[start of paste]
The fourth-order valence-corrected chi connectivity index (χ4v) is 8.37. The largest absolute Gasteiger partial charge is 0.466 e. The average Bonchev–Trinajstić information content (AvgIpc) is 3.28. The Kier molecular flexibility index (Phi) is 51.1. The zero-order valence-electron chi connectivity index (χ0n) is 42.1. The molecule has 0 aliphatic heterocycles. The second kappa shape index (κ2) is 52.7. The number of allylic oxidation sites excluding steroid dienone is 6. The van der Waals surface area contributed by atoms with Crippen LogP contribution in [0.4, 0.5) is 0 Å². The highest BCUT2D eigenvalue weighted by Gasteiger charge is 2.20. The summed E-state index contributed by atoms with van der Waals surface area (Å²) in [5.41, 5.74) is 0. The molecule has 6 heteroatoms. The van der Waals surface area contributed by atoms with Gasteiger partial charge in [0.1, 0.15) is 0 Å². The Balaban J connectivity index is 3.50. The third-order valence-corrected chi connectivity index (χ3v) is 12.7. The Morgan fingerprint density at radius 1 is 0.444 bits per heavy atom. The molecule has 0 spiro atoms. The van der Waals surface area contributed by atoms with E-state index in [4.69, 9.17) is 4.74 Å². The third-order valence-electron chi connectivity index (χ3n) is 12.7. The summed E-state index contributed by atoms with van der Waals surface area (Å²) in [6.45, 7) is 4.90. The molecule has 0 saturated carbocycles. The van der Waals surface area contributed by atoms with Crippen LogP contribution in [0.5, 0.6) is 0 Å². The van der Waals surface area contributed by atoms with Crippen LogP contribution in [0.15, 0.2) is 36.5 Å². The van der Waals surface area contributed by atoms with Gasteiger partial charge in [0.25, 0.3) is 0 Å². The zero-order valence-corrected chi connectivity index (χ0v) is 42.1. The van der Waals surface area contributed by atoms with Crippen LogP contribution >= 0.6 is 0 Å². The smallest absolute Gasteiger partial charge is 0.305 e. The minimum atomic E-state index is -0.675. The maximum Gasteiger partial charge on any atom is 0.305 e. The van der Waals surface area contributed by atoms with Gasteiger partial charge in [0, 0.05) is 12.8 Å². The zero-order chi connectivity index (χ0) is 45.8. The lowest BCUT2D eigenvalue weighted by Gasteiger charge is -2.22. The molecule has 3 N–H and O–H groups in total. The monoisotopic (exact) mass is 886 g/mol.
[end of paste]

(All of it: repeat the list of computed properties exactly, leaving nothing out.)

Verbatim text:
The fourth-order valence-corrected chi connectivity index (χ4v) is 8.37. The largest absolute Gasteiger partial charge is 0.466 e. The average Bonchev–Trinajstić information content (AvgIpc) is 3.28. The Kier molecular flexibility index (Phi) is 51.1. The zero-order valence-electron chi connectivity index (χ0n) is 42.1. The molecule has 0 aliphatic heterocycles. The second kappa shape index (κ2) is 52.7. The number of allylic oxidation sites excluding steroid dienone is 6. The van der Waals surface area contributed by atoms with Crippen LogP contribution in [0.4, 0.5) is 0 Å². The highest BCUT2D eigenvalue weighted by Gasteiger charge is 2.20. The summed E-state index contributed by atoms with van der Waals surface area (Å²) in [5.41, 5.74) is 0. The molecule has 6 heteroatoms. The van der Waals surface area contributed by atoms with Gasteiger partial charge in [0.1, 0.15) is 0 Å². The Balaban J connectivity index is 3.50. The third-order valence-corrected chi connectivity index (χ3v) is 12.7. The Morgan fingerprint density at radius 1 is 0.444 bits per heavy atom. The molecule has 0 spiro atoms. The van der Waals surface area contributed by atoms with E-state index in [4.69, 9.17) is 4.74 Å². The third-order valence-electron chi connectivity index (χ3n) is 12.7. The summed E-state index contributed by atoms with van der Waals surface area (Å²) in [6.45, 7) is 4.90. The molecule has 0 saturated carbocycles. The van der Waals surface area contributed by atoms with Crippen LogP contribution in [0.5, 0.6) is 0 Å². The van der Waals surface area contributed by atoms with Crippen LogP contribution in [0.15, 0.2) is 36.5 Å². The van der Waals surface area contributed by atoms with Gasteiger partial charge in [0.25, 0.3) is 0 Å². The zero-order valence-corrected chi connectivity index (χ0v) is 42.1. The van der Waals surface area contributed by atoms with Crippen LogP contribution >= 0.6 is 0 Å². The smallest absolute Gasteiger partial charge is 0.305 e. The minimum atomic E-state index is -0.675. The maximum Gasteiger partial charge on any atom is 0.305 e. The van der Waals surface area contributed by atoms with Gasteiger partial charge in [0, 0.05) is 12.8 Å². The zero-order chi connectivity index (χ0) is 45.8. The lowest BCUT2D eigenvalue weighted by Gasteiger charge is -2.22. The molecule has 3 N–H and O–H groups in total. The monoisotopic (exact) mass is 886 g/mol.